In-laws are heavy smok­ers

Los Angeles Times - - CALENDAR - Send ques­tions for Amy Dick­in­son to [email protected] amy­dick­in­

Dear Amy: My in-laws have re­cently re­lo­cated to a town ap­prox­i­mately seven hours away. They are very ex­cited about re­tire­ment and about their new home, and they are hop­ing that we will visit of­ten, in­clud­ing over hol­i­days.

They used to live closer to us, and when we vis­ited, we would stay just for the day.

How­ever, now with the travel dis­tance my hus­band wants us to stay with them for two (or more) nights. My is­sue is that my in-laws are both heavy smok­ers (they have been heavy smok­ers for many, many years).

I find the cig­a­rette smoke very of­fen­sive and toxic. I feel un­healthy be­ing around it. Get­ting a ho­tel room for these fu­ture vis­its is out of the ques­tion — my hus­band has said that they would be of­fended and very hurt.

I fear that this will be a wedge in my mar­riage and that it will pos­si­bly di­vide us dur­ing hol­i­days.

I need some ad­vice on how to ap­proach this with­out “call­ing in sick” each time we are in­vited to stay with them. Smoke-Sen­si­tive Wife Dear Smoke Sen­si­tive: You are pre­sent­ing your dilemma and then dis­miss­ing the most log­i­cal so­lu­tion to your prob­lem, which is for you to say to your in-laws: “I hope you un­der­stand my choice, but I re­ally strug­gle be­ing around cig­a­rette smoke. I’m ea­ger to see you and spend time with you, but I know it would be best if I stayed overnight in a ho­tel dur­ing our visit. I’m look­ing for­ward to our time to­gether.”

This sim­ple, po­lite state­ment of fact is noth­ing more than a sum­ma­tion of your own needs. Smok­ers know their habit is toxic to them­selves and other peo­ple.

De­spite the health risks, your hus­band might pre­fer to stay overnight with his folks in their house. And your re­sponse to that should be, “Of course, honey, I un­der­stand com­pletely.” Must mar­ried cou­ples be joined at the hip? I hope not.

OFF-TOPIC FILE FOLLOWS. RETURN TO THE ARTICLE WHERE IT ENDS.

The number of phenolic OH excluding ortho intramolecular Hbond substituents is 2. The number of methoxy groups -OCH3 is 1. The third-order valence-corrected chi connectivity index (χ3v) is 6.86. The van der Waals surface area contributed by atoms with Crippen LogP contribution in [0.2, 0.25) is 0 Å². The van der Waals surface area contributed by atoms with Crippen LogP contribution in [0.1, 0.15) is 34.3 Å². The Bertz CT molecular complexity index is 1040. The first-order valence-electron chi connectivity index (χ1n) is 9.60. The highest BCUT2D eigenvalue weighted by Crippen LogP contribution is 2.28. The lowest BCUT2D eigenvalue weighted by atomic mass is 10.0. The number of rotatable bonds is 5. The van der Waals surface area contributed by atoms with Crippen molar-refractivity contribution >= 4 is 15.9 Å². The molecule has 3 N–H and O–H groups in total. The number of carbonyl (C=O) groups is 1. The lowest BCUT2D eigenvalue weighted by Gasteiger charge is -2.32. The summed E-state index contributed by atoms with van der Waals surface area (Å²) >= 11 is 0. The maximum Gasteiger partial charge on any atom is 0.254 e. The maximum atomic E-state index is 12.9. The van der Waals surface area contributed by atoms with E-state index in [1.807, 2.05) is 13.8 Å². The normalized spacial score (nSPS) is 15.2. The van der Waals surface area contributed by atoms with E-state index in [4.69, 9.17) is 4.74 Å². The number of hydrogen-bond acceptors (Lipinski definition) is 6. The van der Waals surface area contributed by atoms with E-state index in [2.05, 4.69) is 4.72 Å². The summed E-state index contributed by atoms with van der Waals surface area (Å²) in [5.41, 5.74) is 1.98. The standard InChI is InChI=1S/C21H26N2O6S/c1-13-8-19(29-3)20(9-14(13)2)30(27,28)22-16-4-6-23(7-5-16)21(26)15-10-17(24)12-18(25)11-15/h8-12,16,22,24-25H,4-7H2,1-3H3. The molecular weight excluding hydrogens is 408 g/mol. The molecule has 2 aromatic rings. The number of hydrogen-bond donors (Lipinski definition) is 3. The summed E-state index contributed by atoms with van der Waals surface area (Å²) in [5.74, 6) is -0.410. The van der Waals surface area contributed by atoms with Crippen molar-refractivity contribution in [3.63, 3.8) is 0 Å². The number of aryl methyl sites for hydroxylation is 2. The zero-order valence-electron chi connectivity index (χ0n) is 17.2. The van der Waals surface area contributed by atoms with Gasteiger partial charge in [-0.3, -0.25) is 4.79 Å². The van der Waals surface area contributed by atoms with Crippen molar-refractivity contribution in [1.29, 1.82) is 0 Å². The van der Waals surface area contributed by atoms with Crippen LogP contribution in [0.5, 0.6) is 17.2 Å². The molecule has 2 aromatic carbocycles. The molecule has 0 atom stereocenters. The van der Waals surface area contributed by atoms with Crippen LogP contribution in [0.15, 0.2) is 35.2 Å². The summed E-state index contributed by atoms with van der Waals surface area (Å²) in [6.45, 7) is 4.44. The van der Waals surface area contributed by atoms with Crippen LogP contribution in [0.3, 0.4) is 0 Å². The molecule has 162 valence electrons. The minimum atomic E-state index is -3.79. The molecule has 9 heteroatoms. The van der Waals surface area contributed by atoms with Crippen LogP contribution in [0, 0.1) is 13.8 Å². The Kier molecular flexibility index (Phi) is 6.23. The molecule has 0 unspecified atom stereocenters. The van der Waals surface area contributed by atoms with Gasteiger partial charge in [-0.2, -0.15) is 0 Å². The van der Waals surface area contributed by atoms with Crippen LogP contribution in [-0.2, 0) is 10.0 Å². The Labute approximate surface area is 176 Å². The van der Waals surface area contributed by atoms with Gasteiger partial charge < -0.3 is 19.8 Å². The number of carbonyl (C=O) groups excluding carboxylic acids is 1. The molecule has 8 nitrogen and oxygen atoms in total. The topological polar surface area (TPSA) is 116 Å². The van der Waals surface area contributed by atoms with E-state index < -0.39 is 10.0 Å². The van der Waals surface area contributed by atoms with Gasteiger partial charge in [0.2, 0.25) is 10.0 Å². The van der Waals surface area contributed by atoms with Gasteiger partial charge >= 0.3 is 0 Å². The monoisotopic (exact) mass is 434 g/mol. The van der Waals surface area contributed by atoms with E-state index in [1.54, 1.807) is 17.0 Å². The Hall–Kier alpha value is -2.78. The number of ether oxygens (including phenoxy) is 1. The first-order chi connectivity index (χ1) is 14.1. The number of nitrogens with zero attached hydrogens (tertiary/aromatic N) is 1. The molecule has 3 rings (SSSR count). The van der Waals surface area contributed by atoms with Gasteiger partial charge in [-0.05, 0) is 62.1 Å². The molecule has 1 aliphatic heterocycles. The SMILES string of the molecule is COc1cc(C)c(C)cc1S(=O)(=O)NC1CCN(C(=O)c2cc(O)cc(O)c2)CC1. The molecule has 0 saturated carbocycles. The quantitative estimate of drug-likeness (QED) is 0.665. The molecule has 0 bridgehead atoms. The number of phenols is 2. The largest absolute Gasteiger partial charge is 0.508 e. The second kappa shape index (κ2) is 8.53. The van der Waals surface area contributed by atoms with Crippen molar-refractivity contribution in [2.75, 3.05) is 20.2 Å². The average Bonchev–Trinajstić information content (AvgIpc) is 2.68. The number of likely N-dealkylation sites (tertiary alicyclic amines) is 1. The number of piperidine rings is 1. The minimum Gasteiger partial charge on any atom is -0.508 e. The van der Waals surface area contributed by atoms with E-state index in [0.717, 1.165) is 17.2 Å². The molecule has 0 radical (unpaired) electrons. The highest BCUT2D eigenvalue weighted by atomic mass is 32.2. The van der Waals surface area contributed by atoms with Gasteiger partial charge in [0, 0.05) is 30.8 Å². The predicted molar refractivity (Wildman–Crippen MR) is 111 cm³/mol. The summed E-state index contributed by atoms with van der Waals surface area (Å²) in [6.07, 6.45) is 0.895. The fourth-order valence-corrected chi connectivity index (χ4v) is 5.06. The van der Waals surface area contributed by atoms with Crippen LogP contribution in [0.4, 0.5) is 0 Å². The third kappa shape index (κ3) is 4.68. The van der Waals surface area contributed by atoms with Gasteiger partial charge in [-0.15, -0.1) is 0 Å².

Dear Amy: I met a girl in my TOEFL English course. We are a group of four stu­dents — me, a Korean dude, this girl and her friend.

We sit at a round ta­ble mainly to prac­tice con­ver­sa­tion. I no­ticed the girl look­ing at me a lot. But last class, she did not even pay at­ten­tion to the class con­tents. She kept on watch­ing me.

When I looked at her, some­times she looked away. But some other times we kept on look­ing at each other, as if she were wait­ing for one of us to laugh. She’s re­ally good at steady look­ing. She’s also very sexy.

She’s kind of chained to her friend. They are al­ways chat­ting to­gether and hang­ing to­gether. This pre­vents me from talk­ing to this girl.

We live in the same neigh­bor­hood. But I haven’t asked her where, ex­actly.

When we en­gage in a con­ver­sa­tion, we sud­denly start act­ing as if we are chat­ting in a bar (and she laughs about ev­ery com­ment I make, in a good way).

But after that role play, the bub­ble pops, and I go blank. So far, I haven’t dared to talk to her after classes. I end up go­ing back home, talk­ing to my­self and say­ing, “What am I gonna do?” Shy Guy

Dear Shy:Say to her (and her friend), “You want to con­tinue our English les­son over cof­fee (or bub­ble tea, or a drink)? I know a good place. Let’s keep prac­tic­ing!”

Don’t leave out the “Korean dude.” Per­haps he could make con­ver­sa­tion with the friend while you con­cen­trate on your crush.

Newspapers in English

Newspapers from USA

© PressReader. All rights reserved.